Not taking an interest – Talk to your nanny! Not just about her job responsibilities and performance but about her life.  Many nannies come to Canada and leave their families behind.  They feel lonely.  They also feel like they don’t matter as a person.  Don’t be afraid to ask her personal questions – what does she like to do in her free time, does she have any hobbies, how was her weekend, how many brothers and sisters does she have, what does she want to do once she is not a nanny anymore, what her opinion is about a specific current event etc.  If she looks upset about something ask her what’s wrong.  Maybe something happened back home or perhaps she is not feeling well.  Your relationship with your nanny will be much better if you take some time to get to know her better and show her that you care about her.

Thinking she can read your mind – this happens a lot when an employer who has already had a long-term nanny hires a new nanny.  When someone works for someone for a long time they get to know their wants, needs, habits, schedules etc.  We as employers get used to that so when someone new starts that knows nothing about us we get frustrated that we have to tell them every little thing.  We forget that this new employee doesn’t know how our lives and homes run and the nanny can feel our frustration.  Remember that there is a 3-month learning curve on average when a new nanny starts and it usually takes far longer than that for your new nanny to be able to anticipate your needs.  Be patient and put the time needed into training her.

Having unrealistic expectations – It’s simple.  Don’t expect your nanny to be able to do everything.  She is not superwoman.  If you can’t handle it all what makes you think that she can?  Employers also expect their nanny to be great at every aspect of the job.  I have found over the years that nobody is great at everything.  Typically if they are amazing with your kids they are not going to be amazing housekeepers or the best cook.  If they are top-notch housekeepers they likely won’t be the best at taking care of little kids.  What is your nanny’s forte?  Remember, everyone has his or her strengths and weaknesses.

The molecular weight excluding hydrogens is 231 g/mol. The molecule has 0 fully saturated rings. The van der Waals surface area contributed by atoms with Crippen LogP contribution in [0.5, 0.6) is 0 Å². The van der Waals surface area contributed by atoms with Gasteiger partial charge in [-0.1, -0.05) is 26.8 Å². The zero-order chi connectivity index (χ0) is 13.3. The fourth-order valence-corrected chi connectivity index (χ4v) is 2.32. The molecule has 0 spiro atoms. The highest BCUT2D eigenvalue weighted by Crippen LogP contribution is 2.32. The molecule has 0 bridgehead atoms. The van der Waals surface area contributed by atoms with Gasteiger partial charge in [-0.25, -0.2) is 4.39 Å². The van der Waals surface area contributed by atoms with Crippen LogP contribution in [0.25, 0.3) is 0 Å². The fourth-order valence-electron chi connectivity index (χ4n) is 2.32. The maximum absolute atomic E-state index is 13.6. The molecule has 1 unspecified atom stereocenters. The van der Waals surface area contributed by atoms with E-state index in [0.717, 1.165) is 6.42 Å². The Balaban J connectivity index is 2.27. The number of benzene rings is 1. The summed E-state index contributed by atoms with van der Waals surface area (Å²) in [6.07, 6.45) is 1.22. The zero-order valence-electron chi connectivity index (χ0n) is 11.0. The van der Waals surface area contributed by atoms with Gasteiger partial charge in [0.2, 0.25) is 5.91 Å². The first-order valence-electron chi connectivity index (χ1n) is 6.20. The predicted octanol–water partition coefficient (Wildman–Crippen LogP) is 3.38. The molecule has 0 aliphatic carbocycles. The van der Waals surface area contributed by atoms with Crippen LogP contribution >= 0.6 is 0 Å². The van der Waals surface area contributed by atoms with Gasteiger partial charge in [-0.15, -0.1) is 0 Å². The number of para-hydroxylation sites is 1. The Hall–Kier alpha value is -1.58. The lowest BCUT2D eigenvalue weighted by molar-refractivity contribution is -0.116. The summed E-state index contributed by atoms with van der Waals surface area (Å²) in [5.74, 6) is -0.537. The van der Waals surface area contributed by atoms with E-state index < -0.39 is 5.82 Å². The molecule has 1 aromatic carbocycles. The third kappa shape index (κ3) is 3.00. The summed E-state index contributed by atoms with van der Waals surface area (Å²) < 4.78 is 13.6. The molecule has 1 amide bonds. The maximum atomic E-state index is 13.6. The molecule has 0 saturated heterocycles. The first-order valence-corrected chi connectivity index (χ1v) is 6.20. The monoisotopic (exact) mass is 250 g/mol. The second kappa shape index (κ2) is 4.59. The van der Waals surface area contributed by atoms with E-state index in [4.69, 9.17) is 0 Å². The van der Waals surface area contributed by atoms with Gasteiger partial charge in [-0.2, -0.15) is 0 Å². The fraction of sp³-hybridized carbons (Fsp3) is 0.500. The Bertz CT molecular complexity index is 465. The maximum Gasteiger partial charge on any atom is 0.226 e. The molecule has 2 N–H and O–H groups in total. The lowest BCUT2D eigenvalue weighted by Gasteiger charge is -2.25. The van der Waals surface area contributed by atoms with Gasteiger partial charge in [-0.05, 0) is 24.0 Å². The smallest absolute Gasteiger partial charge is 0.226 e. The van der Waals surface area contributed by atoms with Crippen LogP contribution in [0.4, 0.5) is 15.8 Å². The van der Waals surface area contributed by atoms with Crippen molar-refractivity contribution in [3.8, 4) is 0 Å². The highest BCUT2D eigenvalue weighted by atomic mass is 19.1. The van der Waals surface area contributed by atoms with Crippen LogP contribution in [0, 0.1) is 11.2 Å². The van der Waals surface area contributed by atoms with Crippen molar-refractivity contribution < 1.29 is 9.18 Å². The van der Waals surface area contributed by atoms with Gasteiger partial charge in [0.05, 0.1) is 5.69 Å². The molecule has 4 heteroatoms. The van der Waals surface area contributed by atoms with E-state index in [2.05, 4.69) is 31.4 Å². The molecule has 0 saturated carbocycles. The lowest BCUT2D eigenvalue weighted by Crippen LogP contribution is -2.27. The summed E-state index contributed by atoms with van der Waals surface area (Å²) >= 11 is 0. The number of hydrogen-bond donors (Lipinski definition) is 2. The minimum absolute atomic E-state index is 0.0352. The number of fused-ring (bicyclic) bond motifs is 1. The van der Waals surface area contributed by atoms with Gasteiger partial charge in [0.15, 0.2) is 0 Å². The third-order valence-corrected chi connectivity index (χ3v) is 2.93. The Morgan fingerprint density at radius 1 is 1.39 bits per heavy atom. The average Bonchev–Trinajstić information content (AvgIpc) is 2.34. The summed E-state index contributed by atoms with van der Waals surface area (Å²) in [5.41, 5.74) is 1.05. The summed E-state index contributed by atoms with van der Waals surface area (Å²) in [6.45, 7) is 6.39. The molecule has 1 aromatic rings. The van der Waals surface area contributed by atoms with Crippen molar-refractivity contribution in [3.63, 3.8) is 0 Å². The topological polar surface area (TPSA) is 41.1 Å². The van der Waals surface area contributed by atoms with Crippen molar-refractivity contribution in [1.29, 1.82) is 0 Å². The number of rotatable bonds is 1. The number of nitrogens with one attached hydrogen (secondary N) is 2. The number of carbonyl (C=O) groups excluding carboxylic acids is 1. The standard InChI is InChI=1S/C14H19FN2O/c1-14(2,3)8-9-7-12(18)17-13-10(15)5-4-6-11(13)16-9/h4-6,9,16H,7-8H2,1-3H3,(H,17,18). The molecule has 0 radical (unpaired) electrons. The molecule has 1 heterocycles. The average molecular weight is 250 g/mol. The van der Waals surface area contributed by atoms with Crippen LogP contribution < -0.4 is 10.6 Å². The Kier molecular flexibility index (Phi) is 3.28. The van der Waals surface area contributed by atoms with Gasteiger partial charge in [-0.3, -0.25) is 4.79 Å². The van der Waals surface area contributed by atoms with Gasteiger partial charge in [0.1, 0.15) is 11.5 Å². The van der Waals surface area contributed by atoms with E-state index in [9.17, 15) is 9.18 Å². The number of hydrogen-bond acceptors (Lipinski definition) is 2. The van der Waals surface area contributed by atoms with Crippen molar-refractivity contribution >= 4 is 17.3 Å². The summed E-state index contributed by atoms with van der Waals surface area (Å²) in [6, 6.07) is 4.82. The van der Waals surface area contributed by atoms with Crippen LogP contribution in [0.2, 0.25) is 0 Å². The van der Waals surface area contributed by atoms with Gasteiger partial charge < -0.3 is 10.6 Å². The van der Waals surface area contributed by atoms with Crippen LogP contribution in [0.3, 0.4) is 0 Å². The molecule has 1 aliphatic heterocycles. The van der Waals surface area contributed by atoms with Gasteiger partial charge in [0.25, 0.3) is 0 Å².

Having unclear expectations – Most nannies thrive in an environment where the expectations of them are made very clear so they always know where they stand.  It is important to have this in writing.  Let your nanny know what a typical day should look like (make a schedule) and what her priority should be during the day.  Perhaps in the morning when your 4 year old is at school she can tidy the house and put in a couple loads of laundry that way she will be free at lunchtime when your little one comes home and she can focus all her attention on him.  Keep the lines of communication open and if there is something not being done or if she is doing something not to your liking let her know right away so she can fix it.  Be kind yet direct.

Being under appreciative- Being a nanny is a tough job.  Nannies do a lot for us that make our lives easier and less hectic.  We come home after a long day at work and don’t have to worry about making dinner, doing the laundry, feeding the kids etc.  We come home and are able to enjoy quality time with our family.  Take the time to let your nanny know that you appreciate her hard work.  Say thank you.  Compliment her on a job well done.  Let her know that she is important.  This will go a long way.

Poor communication – I can’t stress this one enough.  Are you a passive aggressive employer? Do you smile at your nanny and then trash talk her to your spouse? Have you been unhappy with her job performance but never bothered to tell her so?  Regular communication is vital.  I often recommend to my clients to sit down with their nanny and have performance reviews.  Start with the things you are happy with.  This is important as it sets the tone of the meeting.  Once you have covered these things go into the areas that need improving.  It is a very good idea to have this all typed out so she can walk away with a copy and be able to refer back to it.  Finally, finish off your meeting on a positive.  You want her to walk away feeling good about her job and encouraged to make positive changes.  Meeting once/month (especially in the first 6 months) is a good guideline.  Nipping things in the bud is strongly encouraged as well.